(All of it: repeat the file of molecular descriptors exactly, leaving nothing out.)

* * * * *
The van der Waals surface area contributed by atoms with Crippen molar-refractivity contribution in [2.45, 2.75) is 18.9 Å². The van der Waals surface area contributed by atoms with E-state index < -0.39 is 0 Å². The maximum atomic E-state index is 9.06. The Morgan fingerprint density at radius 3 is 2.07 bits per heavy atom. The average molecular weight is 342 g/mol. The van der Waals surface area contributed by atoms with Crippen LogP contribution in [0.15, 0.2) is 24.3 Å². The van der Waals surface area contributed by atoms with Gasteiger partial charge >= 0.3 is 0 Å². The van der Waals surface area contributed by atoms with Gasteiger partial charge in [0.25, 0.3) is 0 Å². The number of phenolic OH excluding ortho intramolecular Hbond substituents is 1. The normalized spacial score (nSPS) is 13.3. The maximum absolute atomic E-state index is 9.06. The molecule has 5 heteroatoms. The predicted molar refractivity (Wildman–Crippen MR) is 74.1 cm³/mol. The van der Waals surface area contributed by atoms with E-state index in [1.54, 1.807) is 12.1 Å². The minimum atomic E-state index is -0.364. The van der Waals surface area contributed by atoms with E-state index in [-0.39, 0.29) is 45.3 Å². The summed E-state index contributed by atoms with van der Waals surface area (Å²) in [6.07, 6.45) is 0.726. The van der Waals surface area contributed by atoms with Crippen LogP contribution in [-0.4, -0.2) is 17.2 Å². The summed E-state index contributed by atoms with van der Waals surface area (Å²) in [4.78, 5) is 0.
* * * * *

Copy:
The van der Waals surface area contributed by atoms with Crippen molar-refractivity contribution in [2.45, 2.75) is 18.9 Å². The van der Waals surface area contributed by atoms with E-state index < -0.39 is 0 Å². The maximum atomic E-state index is 9.06. The Morgan fingerprint density at radius 3 is 2.07 bits per heavy atom. The average molecular weight is 342 g/mol. The van der Waals surface area contributed by atoms with Crippen LogP contribution in [0.15, 0.2) is 24.3 Å². The van der Waals surface area contributed by atoms with Gasteiger partial charge >= 0.3 is 0 Å². The van der Waals surface area contributed by atoms with Gasteiger partial charge in [0.25, 0.3) is 0 Å². The number of phenolic OH excluding ortho intramolecular Hbond substituents is 1. The normalized spacial score (nSPS) is 13.3. The maximum absolute atomic E-state index is 9.06. The molecule has 5 heteroatoms. The predicted molar refractivity (Wildman–Crippen MR) is 74.1 cm³/mol. The van der Waals surface area contributed by atoms with E-state index in [1.54, 1.807) is 12.1 Å². The minimum atomic E-state index is -0.364. The van der Waals surface area contributed by atoms with E-state index in [-0.39, 0.29) is 45.3 Å². The summed E-state index contributed by atoms with van der Waals surface area (Å²) in [6.07, 6.45) is 0.726. The van der Waals surface area contributed by atoms with Crippen LogP contribution in [-0.4, -0.2) is 17.2 Å². The summed E-state index contributed by atoms with van der Waals surface area (Å²) in [4.78, 5) is 0.